In addition to these autotransformers, there is provided in the embodiment of FIG. 2 a multi-winding fixed ratio transformer 31. The output circuit from autotransformer 26 is connected to a first winding 32 on this fixed transformer, the output circuit from autotransformer 27 is connected to another of its windings 33 and autotransformer 28 has its output circuit connected to still another winding. 34. A fourth Winding 35 on this transformer is coupled to the control winding 19 of the servo motor 21, the reference winding being connected to the alternating current source through the phase-shifting capacitor 23. As in FIG. 1, a capacitor 24 is provided in parallel with the control winding and an incandescent lamp 114 is coupled into the control winding circuit. A fixed ratio transformer 37 is provided to couple the lamp into the circuit as suggested in connection with the description of FIG. 1.

In describing the operation of this embodiment it will be assumed that a manual adjustment is made upsetting the null balance condition of the system which existed previously. Thus, a change in the setting of movable arm 27 of autotransformer 27 produces a change in the voltage applied to the fixed transformer winding 33. This upsets the flux balance which must have existed previously in the transformer 31 for the motor to have been at rest. In other words, as a result of the change in voltage upon the winding 33 there will be present in the transformer an amount of flux determined by the amount of the change which was introduced in the setting of the movable element and this flux induces a voltage in the winding 35 which energizes the motor. The motor in turn acts to produce movement of the element 28' of autotransformer 28 and, in this way, the voltage applied to winding 34 on the fixed transformer is likewise caused to change so as to compensate for the change in voltage on winding 33. When the voltage applied to winding 34 attains the proper value to reestablish a balance of flux in the transformer, the motor is disabled for lack of voltage on its control winding and the movable element of autotransformer 28 is brought to rest.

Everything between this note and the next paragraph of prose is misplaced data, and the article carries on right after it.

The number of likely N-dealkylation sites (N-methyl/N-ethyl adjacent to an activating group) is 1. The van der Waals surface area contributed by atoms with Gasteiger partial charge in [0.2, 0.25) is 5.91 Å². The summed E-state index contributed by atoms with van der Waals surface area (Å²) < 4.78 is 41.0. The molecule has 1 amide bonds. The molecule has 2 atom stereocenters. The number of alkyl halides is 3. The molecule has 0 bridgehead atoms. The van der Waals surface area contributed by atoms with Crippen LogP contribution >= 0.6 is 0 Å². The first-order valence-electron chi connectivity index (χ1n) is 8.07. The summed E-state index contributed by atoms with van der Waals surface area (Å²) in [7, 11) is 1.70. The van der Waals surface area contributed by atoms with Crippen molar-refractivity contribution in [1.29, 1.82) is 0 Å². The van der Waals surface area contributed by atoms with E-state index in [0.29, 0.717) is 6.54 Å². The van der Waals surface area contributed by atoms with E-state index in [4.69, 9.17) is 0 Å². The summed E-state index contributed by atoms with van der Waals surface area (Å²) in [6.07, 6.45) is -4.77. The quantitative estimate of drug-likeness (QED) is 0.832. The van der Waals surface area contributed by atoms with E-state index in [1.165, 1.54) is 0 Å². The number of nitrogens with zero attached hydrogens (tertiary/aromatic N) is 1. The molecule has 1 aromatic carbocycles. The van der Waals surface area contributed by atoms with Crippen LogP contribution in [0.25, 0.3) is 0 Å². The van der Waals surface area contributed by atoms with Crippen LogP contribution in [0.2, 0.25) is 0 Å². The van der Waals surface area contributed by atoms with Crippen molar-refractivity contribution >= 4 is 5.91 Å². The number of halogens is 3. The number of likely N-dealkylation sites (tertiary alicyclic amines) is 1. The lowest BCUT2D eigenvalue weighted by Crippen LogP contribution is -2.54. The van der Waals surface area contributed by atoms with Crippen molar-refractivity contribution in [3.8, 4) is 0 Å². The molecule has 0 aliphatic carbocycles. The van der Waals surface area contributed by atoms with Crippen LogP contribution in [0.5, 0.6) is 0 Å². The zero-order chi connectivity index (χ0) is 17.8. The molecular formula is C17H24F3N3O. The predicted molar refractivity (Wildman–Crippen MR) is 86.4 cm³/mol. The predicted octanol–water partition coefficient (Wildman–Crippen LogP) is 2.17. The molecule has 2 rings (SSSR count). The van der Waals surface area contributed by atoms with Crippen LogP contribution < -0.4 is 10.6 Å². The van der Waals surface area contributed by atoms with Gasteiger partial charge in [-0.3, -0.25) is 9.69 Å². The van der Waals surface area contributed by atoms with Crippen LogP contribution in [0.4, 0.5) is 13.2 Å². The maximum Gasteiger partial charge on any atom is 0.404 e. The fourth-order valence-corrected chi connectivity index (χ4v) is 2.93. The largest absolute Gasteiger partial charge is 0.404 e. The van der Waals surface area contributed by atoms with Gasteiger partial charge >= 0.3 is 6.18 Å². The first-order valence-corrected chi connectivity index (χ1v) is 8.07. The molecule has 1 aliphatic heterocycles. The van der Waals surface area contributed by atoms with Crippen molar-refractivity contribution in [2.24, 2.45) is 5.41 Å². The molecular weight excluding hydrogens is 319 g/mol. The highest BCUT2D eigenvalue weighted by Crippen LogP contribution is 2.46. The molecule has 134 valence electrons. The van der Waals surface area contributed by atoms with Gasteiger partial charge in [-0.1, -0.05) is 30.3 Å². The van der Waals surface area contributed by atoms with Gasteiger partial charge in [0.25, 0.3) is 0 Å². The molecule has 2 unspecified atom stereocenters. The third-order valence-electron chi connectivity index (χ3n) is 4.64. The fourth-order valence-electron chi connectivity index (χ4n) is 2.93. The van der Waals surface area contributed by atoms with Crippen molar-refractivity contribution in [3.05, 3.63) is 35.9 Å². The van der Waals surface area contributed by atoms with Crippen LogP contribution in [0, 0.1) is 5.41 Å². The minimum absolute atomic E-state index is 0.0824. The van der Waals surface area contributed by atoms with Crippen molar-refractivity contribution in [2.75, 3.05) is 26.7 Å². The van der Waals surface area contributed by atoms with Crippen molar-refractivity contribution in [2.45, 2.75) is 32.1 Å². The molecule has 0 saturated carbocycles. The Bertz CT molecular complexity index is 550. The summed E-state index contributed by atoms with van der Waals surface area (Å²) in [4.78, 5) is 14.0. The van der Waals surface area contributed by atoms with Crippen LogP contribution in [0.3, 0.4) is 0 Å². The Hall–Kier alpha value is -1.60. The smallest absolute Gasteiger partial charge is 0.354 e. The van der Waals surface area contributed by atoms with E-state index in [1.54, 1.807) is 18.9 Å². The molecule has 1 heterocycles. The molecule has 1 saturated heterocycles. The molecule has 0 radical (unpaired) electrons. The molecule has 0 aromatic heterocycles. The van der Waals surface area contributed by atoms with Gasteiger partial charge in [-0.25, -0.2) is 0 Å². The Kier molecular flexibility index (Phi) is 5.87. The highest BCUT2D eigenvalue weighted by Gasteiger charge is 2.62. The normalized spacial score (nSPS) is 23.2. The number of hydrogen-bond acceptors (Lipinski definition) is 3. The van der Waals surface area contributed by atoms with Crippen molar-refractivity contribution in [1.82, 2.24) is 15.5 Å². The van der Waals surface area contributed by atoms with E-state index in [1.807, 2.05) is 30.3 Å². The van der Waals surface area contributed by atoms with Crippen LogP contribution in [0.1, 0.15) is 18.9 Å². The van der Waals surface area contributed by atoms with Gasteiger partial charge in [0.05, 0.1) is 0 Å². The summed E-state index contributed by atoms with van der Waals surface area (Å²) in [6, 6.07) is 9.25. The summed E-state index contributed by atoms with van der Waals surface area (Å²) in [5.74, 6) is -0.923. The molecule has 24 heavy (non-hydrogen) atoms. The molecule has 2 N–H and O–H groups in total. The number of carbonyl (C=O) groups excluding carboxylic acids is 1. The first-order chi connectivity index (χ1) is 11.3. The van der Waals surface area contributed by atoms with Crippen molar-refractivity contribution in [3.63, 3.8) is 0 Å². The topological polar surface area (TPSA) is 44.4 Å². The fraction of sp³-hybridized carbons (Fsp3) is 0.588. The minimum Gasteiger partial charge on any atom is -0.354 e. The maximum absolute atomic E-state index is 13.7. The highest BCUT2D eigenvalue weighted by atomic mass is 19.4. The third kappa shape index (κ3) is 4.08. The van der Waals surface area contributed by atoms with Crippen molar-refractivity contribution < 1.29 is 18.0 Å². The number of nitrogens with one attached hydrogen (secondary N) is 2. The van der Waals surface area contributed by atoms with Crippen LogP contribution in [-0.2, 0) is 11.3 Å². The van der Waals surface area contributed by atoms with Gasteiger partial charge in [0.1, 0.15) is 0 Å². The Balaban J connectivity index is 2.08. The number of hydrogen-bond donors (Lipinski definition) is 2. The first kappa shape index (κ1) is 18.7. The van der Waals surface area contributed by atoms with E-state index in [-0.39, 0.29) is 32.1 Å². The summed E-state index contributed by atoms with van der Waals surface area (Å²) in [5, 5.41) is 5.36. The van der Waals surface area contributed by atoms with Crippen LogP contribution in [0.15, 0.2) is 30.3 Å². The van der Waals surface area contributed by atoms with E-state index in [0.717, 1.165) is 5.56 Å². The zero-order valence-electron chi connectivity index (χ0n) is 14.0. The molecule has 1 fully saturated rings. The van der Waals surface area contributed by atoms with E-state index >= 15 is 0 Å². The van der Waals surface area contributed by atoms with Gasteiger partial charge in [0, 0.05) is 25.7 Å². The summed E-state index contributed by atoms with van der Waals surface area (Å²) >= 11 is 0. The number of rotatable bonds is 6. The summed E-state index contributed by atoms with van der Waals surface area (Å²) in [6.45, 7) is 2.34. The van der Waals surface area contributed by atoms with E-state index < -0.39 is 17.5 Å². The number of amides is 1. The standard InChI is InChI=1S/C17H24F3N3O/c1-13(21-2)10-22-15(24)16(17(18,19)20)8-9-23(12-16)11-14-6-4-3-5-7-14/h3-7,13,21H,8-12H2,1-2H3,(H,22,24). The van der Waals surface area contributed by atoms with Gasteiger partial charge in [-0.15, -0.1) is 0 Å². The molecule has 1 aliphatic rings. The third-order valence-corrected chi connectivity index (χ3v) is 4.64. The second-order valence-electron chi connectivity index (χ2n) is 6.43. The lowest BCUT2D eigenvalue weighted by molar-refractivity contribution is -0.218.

In response to the change in the position of the element 28 associated with autotransformer 28, it is contemplated that the agency for controlling the process variable will likewise undergo a change. For example, if the process variable to be controlled is light intensity, then the movable element 28 might be connected to a voltage control element such as a rheostat or the lamps or other light sources might be connected directly to the output circuit of autotransformer 23. In any case, when the process characteristic is caused to change, the change will be sensed by the sensor with which movable element 26' is associated and as a result, movable element 26 will be moved to a new position to reflect the change. Again a flux unbalance will be created in the core of the fixed transformer 31 so that the motor is energized and the movable element 28 associated with autotransformer 28 is moved to a new position adapted to rebalance the system. In this Way, the agency for control of the process variable is continuously adjusted to establish the process variable at a value determined by the setting of autotransformer 27 and in the absence of other factors tending to change the value of the process variable, the system will ultimately assume a null balance condition with the desired value of the process variable having been realized. If extraneous factors are present tending to change the value of the process variable in 'a random or unpredictable manner, then of course the process control apparatus will continue in operation in order to make adjustments in the process as required to compensate for the eifect of such factors.